“Breadth of Biology” is original, organic


Paul Hansen

Chase Holdener `23 in front of his work in Smith Gallery.

Zach Spindler-Krage, Staff Writer

Four years of interdisciplinary studies by Chase Holdener `23 are culminating this month in an exhibition of original artwork. Holdener is double-majoring in biology and computer science, but his passion for art rivals his dedication to science. Fortunately, Holdener has not had to choose between his interests — in fact, he has combined them.

Holdener’s exhibition, “Breadth of Biology,” opened in Smith Gallery on Jan. 30 and received over one hundred visitors during the two-hour opening ceremony. The exhibition features eight prints inspired by biology that depict the diversity of life. If viewed in clockwise order, the artwork successively zooms out in biological scope from microscopic to macroscopic.

“The artwork reflects varying scales of biology from molecular in ‘Central Dogma’ to cellular in ‘Cell Suspension.’ At the organism level, I made ‘Trilobite Fossils,’ and ‘Bug Feast’ represents the ecological scale,” said Holdener, referring to the titles of his works.

Although Holdener produced all of the art on display within the past five months, the ideas were collected over four years of classes and research. One of the pieces, “Cell Suspension,” is based on a photo that Holdener captured during his summer 2022 research internship at the Donald Danforth Plant Science Center in Missouri. “We had inserted DNA into cells that contained genes for a fluorescent protein. When we imaged the cells, I saw how pretty the photo was and wanted to incorporate the image into my art,” said Holdener.

To translate the photograph into an art piece, Holdener used screen printing. “Essentially, the image becomes a highly-detailed stencil that blocks the ink, creating the art around it. I used this technique in order to replicate the precision of the image and vary the color scheme to make it visually pleasing.”

Holdener learned about screen printing from art professor Matthew Kluber’s course on print media in fall 2022. Kluber recommended that Holdener apply to exhibit in the Smith Gallery with five of the pieces he had completed in class. Upon acceptance, Holdener finished three additional pieces over winter break.

Many of Holdener’s artistic strategies come from prior classes and personal experimentation. In high school, Holdener took two art classes — two of his pieces were accepted to the Ohio Governor’s Youth Art Exhibition — and he continued his art education by taking “Introduction to Studio Art” the spring of his firstyear at Grinnell College. Holdener has found that the intersection of his artistic and academic interests offers a new perspective on science.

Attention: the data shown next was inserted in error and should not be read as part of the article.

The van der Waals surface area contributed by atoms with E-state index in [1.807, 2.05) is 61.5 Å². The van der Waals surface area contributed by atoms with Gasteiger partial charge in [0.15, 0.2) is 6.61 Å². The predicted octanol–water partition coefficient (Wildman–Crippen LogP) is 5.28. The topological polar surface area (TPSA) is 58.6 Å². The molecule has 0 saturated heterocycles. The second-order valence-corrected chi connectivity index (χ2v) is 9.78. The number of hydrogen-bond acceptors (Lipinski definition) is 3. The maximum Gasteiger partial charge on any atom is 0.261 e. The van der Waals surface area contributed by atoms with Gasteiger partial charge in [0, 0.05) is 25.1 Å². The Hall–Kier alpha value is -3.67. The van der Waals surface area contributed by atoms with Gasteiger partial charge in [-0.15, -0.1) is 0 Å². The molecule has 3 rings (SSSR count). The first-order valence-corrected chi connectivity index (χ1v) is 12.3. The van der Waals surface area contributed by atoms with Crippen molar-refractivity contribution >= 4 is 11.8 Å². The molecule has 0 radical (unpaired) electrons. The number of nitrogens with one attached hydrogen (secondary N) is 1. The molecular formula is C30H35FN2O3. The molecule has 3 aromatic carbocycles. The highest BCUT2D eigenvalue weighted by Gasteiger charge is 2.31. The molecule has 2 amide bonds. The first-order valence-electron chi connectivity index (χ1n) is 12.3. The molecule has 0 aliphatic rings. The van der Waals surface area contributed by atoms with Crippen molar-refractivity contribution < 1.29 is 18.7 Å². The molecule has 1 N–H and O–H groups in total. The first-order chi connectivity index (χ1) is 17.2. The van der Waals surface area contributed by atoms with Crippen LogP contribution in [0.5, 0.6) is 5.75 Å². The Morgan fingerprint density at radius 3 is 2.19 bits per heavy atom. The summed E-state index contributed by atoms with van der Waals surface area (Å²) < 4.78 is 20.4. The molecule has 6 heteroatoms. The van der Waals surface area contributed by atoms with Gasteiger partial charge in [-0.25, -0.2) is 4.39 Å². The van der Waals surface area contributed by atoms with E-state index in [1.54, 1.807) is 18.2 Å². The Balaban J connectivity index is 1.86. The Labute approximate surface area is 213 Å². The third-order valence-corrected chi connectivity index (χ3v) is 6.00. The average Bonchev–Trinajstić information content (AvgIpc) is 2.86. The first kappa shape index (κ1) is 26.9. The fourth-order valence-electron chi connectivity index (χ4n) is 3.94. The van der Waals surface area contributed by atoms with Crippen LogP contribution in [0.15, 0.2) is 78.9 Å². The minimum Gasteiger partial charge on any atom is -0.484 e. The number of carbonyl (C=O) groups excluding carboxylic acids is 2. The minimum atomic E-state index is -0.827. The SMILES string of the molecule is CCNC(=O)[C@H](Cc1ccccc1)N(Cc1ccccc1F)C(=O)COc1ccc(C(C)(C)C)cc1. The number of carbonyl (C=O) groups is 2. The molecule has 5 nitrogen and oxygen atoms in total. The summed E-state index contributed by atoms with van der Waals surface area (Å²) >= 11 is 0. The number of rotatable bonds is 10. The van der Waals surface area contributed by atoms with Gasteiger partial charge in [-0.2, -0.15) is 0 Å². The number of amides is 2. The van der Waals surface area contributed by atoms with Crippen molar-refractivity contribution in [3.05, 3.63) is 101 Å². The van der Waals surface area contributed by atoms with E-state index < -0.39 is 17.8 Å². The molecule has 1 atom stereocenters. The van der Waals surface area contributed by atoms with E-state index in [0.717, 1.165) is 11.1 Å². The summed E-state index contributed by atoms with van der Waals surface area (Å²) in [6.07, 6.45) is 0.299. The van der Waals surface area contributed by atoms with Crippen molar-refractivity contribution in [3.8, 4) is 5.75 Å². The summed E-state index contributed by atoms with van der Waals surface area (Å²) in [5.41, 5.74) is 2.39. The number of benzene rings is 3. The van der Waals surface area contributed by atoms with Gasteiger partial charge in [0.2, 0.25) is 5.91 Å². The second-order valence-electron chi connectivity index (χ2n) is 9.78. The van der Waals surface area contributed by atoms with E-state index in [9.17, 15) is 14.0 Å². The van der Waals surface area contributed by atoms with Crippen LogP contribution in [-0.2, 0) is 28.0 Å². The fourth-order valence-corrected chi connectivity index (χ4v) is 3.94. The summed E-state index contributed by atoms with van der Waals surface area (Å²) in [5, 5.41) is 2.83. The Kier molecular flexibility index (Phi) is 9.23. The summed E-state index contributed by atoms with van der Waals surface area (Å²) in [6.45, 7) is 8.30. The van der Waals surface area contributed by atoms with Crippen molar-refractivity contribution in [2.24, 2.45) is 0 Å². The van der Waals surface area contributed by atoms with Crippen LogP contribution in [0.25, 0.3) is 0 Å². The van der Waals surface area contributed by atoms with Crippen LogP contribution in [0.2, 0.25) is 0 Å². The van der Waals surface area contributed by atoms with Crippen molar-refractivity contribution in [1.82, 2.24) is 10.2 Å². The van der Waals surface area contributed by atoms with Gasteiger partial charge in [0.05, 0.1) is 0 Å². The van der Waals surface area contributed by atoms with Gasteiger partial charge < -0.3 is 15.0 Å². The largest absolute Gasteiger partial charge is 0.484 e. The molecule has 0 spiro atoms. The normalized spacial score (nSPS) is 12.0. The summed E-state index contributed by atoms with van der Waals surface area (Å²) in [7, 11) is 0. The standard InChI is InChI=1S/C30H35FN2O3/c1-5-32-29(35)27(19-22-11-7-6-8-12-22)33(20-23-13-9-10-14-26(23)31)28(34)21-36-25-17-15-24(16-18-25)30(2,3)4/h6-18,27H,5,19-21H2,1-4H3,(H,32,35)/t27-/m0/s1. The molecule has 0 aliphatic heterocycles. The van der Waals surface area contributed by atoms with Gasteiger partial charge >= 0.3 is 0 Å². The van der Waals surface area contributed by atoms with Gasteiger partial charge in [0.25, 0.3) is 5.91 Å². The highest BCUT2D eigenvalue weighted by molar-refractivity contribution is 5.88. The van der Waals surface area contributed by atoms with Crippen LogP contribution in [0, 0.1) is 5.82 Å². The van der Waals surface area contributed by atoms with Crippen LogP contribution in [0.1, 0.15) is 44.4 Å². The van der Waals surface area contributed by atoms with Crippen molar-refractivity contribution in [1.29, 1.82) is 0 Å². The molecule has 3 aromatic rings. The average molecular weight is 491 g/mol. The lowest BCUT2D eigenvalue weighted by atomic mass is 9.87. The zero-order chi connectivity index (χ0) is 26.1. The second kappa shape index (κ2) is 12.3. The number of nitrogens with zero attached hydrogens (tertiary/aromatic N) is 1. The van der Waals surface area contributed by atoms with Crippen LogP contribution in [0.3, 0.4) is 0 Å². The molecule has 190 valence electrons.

“When you make art about biology, it’s different from images in a textbook. I wanted to catch peoples’s eye and get them excited about artwork, but then also take away a few things about biology.” Holdener believes that his academic background has been formative in the quality of his work. “When you’re passionate about what you’re communicating, it makes for effective art.”

Holdener — who is also a Goldwater scholar, member of the biology major Student Educational Policy Committee (SEPC) and founder of the College plant club — plans to do a five-year graduate program in computational biology before pursuing a career in biology research. “I can see myself becoming a professor. Academia would likely offer me the most freedom in deciding what I want to research,” said Holdener.

To Holdener, this exhibition is a reminder that breadth and depth are not mutually exclusive. Instead, intense dedication to numerous fields can strengthen understanding. “I learned that you can enjoy biology and computer science before switching gears to make an art show. It’s all interdisciplinary. Capitalize on the freedom to intertwine your goals.”

Holdener’s exhibition, “Breadth of Biology,” is open through Feb. 10 in Smith Gallery (located inside the Joe Rosenfield Center). Smith Gallery applications are announced bi-annually by the art SEPC and art department. Applicants must be studio art or art history majors, or be currently enrolled in a studio art course.